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Bradley Lake

Bradley Lake, Grand Teton National Park

Hikers, Bradley Lake, Grand Teton National Park
Bradley Lake, Grand Teton National Park

Bradley Lake is a contributor to the stunning beauty of Grand Teton Park; it sits like a jewel at the foot of the serrated peaks of the Grand Tetons. A stream feeds it from Garnet Canyon, one of the major valleys of the Tetons originating from a glacier next to Middle Teton, 5,000 feet above.

Both Bradley Lake (7,022 feet) and Taggart Lake (6,902 feet) a few hundred yards away were named for members of the Hayden Survey party of 1872. Bradley Lake has 60 surface acres of water. Glaciers flowing from the Teton Range formed each. A glacier from Avalanche Canyon filled Taggart Lake and a glacier from Garnet Canyon filled Bradley Lake.

Bradley Lake Trail, located south of Garnet Canyon beneath the South Teton, offers a moderate four mile roundtrip hike with elevation changes rising only over three hundred feet, but because of the nature of the area, the route can take up to four hours for a roundtrip. In fact, all hikers must stop at the local visitor centers to get maps and register for a permit, as well as having sufficient gear for safety and backcountry survival. The trail traverses an area burned in 1985 then down a glacial moraine to Bradley Lake. The hike to each lake is fairly easy, and both have mature forests of lodgepole pine, Engelmann spruce, and alpine fir. The lakes also have abundant wildlife. The scenery around the two is similarly impressive but Bradley receives fewer visitors so is more peaceful.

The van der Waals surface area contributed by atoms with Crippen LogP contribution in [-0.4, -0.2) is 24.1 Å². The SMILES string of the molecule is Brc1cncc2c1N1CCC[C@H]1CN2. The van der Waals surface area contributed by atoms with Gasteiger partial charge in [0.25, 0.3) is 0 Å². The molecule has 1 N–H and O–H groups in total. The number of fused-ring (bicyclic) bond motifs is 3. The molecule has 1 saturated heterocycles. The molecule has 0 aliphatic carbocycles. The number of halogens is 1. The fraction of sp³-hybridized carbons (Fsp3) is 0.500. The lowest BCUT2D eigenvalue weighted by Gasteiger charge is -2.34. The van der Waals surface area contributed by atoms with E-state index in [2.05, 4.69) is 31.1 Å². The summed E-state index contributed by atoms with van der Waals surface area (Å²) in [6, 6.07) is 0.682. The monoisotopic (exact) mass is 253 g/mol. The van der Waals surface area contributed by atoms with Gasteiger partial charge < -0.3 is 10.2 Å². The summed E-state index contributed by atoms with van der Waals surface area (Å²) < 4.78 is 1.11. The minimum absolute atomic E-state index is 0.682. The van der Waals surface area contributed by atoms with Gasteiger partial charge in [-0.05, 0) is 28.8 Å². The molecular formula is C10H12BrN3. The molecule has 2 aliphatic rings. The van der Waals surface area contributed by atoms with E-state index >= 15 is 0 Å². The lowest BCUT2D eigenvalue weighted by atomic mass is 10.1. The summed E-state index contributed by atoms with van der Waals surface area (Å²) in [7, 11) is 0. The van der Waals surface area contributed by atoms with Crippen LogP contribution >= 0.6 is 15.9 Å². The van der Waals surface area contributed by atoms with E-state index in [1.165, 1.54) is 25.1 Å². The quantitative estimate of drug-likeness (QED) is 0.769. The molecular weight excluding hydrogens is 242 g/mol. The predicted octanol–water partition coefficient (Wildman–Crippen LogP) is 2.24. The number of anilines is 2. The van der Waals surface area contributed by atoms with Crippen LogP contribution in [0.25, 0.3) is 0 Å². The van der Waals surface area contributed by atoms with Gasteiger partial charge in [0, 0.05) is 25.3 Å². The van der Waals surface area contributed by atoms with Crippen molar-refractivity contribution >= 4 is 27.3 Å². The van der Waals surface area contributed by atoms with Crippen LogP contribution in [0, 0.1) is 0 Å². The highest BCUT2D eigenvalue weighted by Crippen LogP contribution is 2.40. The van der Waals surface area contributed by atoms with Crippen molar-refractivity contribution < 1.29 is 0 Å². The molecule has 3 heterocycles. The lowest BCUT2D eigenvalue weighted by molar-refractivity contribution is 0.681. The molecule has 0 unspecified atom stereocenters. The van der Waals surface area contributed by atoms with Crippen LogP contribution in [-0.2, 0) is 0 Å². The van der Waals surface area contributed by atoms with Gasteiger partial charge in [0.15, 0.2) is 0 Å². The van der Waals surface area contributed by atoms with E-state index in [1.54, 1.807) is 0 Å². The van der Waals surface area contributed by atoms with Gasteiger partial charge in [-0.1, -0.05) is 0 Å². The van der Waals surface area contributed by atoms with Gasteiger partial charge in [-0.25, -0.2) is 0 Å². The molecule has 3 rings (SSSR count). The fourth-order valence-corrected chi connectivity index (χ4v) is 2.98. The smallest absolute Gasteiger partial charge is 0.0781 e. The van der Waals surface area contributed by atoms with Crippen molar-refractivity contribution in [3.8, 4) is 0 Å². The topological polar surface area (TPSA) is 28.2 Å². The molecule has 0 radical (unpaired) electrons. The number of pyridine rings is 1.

The fishing in Bradley Lake is for cutthroat trout that range from seven to fourteen inches.

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